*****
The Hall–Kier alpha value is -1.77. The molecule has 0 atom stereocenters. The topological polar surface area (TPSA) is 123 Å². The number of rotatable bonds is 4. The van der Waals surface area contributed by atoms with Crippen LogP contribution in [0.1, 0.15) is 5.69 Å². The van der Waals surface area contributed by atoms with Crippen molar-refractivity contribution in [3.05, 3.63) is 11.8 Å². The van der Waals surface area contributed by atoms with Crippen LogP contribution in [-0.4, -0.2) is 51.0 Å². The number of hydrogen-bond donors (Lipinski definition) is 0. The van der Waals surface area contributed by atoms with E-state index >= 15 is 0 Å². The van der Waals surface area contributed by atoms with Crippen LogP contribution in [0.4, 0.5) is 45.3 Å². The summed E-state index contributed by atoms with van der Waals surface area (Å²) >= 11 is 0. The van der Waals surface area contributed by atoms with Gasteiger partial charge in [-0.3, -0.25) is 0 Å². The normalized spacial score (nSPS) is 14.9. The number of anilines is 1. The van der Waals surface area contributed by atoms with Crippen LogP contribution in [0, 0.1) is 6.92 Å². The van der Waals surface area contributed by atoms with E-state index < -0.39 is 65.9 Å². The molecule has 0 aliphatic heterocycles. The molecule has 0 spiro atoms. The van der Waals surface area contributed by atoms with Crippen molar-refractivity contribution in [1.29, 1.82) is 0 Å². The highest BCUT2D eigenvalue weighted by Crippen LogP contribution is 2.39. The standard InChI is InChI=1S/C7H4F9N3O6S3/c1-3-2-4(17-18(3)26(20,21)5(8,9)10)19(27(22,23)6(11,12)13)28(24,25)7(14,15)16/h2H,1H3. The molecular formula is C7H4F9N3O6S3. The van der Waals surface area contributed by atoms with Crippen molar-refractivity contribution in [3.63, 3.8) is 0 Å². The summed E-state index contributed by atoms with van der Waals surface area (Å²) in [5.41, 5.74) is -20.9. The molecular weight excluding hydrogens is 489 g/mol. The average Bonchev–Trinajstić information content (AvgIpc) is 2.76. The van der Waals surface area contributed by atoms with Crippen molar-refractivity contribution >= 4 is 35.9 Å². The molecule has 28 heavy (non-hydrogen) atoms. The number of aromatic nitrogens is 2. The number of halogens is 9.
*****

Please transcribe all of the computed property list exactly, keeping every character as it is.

The Hall–Kier alpha value is -1.77. The molecule has 0 atom stereocenters. The topological polar surface area (TPSA) is 123 Å². The number of rotatable bonds is 4. The van der Waals surface area contributed by atoms with Crippen LogP contribution in [0.1, 0.15) is 5.69 Å². The van der Waals surface area contributed by atoms with Crippen molar-refractivity contribution in [3.05, 3.63) is 11.8 Å². The van der Waals surface area contributed by atoms with Crippen LogP contribution in [-0.4, -0.2) is 51.0 Å². The number of hydrogen-bond donors (Lipinski definition) is 0. The van der Waals surface area contributed by atoms with E-state index >= 15 is 0 Å². The van der Waals surface area contributed by atoms with Crippen LogP contribution in [0.4, 0.5) is 45.3 Å². The summed E-state index contributed by atoms with van der Waals surface area (Å²) >= 11 is 0. The van der Waals surface area contributed by atoms with Gasteiger partial charge in [-0.3, -0.25) is 0 Å². The normalized spacial score (nSPS) is 14.9. The number of anilines is 1. The van der Waals surface area contributed by atoms with Crippen LogP contribution in [0, 0.1) is 6.92 Å². The van der Waals surface area contributed by atoms with E-state index < -0.39 is 65.9 Å². The molecule has 0 aliphatic heterocycles. The molecule has 0 spiro atoms. The van der Waals surface area contributed by atoms with Crippen molar-refractivity contribution in [1.29, 1.82) is 0 Å². The highest BCUT2D eigenvalue weighted by Crippen LogP contribution is 2.39. The standard InChI is InChI=1S/C7H4F9N3O6S3/c1-3-2-4(17-18(3)26(20,21)5(8,9)10)19(27(22,23)6(11,12)13)28(24,25)7(14,15)16/h2H,1H3. The molecular formula is C7H4F9N3O6S3. The van der Waals surface area contributed by atoms with Crippen molar-refractivity contribution in [3.63, 3.8) is 0 Å². The summed E-state index contributed by atoms with van der Waals surface area (Å²) in [5.41, 5.74) is -20.9. The molecular weight excluding hydrogens is 489 g/mol. The average Bonchev–Trinajstić information content (AvgIpc) is 2.76. The van der Waals surface area contributed by atoms with Crippen molar-refractivity contribution >= 4 is 35.9 Å². The molecule has 28 heavy (non-hydrogen) atoms. The number of aromatic nitrogens is 2. The number of halogens is 9.